The American Civil Liberties Union has filed a lawsuit against seven towns in Texas after they declared themselves “sanctuary cities for the unborn.”
Such a declaration means those cities in the Lone Star State have enacted pro-life ordinances outlawing abortion within their city limits. There are no abortion clinics in any of the declared “sanctuary cities.”
The seven towns are Waskom, Naples, Joaquin, Tenaha, Rusk, Gary, and Wells.
A press release from the ACLU of Texas argues the pro-life ordinances include language that would make abortion illegal in the so-called “sanctuary cities” should the U.S. Supreme Court’s landmark 1973 decision in Roe v. Wade be overturned.
The lengthy complaint alleges that an ordinance like the ones currently in place in seven Texas towns “misleads residents of these cities as to whether individuals can in fact exercise their right to access abortion.”
In the lawsuit, which was filed by the ACLU on behalf of the pro-abortion groups the Lilith Fund and the Texas Equal Access Fund, the agency takes issue with the ordinances’ classification of pro-abortion groups as “criminal organizations,” given abortion is legal across the U.S., including in Texas.
“These ordinances are unconstitutional,” said Anjali Salvador, a staff attorney for the ACLU of Texas. “Abortion is legal in every state and city in the country. Cities cannot punish pro-abortion organizations for carrying out their important work — especially when they do so in a way that violates the First Amendment.”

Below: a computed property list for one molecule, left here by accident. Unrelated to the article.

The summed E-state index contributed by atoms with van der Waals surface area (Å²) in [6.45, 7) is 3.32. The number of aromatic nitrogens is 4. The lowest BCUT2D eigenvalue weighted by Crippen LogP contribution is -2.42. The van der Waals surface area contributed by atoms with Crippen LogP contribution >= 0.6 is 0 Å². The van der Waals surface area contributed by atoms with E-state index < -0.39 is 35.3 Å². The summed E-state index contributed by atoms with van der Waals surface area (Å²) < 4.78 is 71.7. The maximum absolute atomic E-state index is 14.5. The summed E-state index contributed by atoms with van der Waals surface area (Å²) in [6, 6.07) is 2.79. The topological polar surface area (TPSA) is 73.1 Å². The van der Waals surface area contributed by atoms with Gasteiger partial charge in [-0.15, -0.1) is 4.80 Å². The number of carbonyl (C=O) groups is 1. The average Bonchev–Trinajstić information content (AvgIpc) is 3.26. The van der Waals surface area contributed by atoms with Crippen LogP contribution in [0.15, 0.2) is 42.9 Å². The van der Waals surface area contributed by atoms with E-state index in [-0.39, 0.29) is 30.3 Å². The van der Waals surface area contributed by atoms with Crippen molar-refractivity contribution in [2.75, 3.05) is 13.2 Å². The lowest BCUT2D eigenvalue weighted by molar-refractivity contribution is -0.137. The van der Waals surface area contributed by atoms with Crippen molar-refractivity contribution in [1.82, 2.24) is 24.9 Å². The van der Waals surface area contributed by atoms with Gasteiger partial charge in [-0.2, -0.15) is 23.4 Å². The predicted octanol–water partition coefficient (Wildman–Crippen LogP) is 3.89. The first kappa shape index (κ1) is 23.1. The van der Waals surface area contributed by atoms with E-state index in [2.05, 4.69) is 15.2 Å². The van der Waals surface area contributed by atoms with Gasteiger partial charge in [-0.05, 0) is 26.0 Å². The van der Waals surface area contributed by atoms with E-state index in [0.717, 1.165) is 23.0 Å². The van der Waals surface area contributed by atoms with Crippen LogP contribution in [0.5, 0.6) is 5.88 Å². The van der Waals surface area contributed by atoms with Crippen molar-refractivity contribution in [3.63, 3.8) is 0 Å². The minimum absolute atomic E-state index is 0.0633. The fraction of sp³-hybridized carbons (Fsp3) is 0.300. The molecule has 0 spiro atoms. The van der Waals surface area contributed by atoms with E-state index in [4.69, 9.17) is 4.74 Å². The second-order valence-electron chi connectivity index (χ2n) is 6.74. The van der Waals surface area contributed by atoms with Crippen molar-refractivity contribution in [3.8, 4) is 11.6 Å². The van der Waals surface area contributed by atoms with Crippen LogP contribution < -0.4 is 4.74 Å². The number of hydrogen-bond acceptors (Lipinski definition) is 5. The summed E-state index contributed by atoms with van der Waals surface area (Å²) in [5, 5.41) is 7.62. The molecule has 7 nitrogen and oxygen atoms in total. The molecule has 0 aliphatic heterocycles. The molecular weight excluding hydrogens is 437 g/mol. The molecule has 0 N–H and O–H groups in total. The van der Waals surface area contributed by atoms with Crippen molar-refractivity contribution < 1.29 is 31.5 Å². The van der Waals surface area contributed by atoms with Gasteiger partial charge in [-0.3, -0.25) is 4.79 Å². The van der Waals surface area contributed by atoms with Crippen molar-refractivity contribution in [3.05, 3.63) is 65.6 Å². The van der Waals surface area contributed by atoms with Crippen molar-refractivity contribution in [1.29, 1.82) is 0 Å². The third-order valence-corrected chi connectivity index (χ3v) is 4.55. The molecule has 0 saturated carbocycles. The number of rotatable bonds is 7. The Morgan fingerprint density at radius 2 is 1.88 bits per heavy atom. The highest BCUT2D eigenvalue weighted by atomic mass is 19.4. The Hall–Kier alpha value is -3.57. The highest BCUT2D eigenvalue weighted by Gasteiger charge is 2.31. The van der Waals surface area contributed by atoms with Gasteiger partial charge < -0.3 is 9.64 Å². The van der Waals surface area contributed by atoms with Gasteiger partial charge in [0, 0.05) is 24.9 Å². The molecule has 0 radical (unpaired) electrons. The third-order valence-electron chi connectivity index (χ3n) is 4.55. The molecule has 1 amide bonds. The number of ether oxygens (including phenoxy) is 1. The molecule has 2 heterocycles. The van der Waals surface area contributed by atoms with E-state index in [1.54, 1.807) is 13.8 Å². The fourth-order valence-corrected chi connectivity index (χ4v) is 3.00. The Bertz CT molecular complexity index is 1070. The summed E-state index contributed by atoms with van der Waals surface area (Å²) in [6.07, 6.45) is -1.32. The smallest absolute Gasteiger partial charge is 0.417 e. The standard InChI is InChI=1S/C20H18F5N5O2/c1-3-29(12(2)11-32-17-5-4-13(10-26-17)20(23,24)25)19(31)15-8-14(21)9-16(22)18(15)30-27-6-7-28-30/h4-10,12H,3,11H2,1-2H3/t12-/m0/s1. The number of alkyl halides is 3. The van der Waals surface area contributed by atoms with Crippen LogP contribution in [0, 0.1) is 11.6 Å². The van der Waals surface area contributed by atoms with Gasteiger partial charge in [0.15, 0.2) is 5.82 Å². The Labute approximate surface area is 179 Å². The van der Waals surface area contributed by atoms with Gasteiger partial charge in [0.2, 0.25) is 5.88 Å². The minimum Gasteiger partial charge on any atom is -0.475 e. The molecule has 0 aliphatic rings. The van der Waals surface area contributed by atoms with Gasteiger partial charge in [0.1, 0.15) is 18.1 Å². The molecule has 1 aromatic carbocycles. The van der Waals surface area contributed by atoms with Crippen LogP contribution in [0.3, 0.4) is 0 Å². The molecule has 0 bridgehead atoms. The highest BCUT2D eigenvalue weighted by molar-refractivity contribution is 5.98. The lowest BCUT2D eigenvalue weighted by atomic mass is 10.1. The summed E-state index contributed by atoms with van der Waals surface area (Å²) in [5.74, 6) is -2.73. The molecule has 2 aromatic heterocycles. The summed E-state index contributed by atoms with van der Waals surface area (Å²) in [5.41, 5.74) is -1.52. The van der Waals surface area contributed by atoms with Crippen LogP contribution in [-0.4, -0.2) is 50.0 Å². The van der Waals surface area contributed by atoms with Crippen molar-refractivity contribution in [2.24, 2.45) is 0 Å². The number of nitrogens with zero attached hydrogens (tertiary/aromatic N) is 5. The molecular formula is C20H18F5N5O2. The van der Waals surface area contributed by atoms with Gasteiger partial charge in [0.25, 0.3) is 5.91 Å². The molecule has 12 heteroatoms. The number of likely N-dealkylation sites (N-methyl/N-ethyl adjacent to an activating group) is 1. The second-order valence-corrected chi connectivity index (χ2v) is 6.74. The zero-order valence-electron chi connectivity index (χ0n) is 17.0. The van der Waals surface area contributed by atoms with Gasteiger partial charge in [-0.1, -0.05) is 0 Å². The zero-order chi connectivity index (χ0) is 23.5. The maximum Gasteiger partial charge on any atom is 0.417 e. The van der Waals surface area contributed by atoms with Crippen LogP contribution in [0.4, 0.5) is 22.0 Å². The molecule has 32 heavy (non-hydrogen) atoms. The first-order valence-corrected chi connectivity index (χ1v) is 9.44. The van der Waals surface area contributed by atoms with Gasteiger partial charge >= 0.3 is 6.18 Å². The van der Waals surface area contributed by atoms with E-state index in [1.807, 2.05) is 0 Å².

The seven towns in the ALCU’s lawsuit are among nearly a dozen towns in Texas that have voted to become “sanctuary cities for the unborn,” according to CNN. There are at least 13 other cities in Texas considering enacting such ordinances and three towns — Mineral Wells, Omaha, and Jacksboro — have voted against them.
In response to the suit, the pro-life group Texas Right to Life rebuked the ACLU for its “baseless” and “scattershot” complaint.
“Unsurprisingly, organizations that profit off the death of pre-born children are throwing a hodgepodge of complaints at the court and seeing what they can get to stick,” read a statement from the organization. “[T]his lawsuit is baseless, selectively targeting smaller cities that have passed the ordinance, and filed by abortion advocacy organizations that cover for the real culprit: abortion businesses, which are evidently unwilling to join the lawsuit themselves.”
Additionally, Mark Dickson, director of Right to Life East Texas, responded with a statement of his own, saying his group is “not intimated” and “will not be backing down.”
He went on to call the ACLU’s lawsuit “meritless” intended to “deter and intimidate cities from enacting these ordinances, which are entirely constitutional and consistent with the laws of Texas.”
“We invite any city which wants to outlaw abortion within their city limits to join us as we stand against the senseless slaughter of unborn children and do our part to make our cities safe from the baby murdering industry,” he wrote, adding, “In God we trust! In Christ we stand!”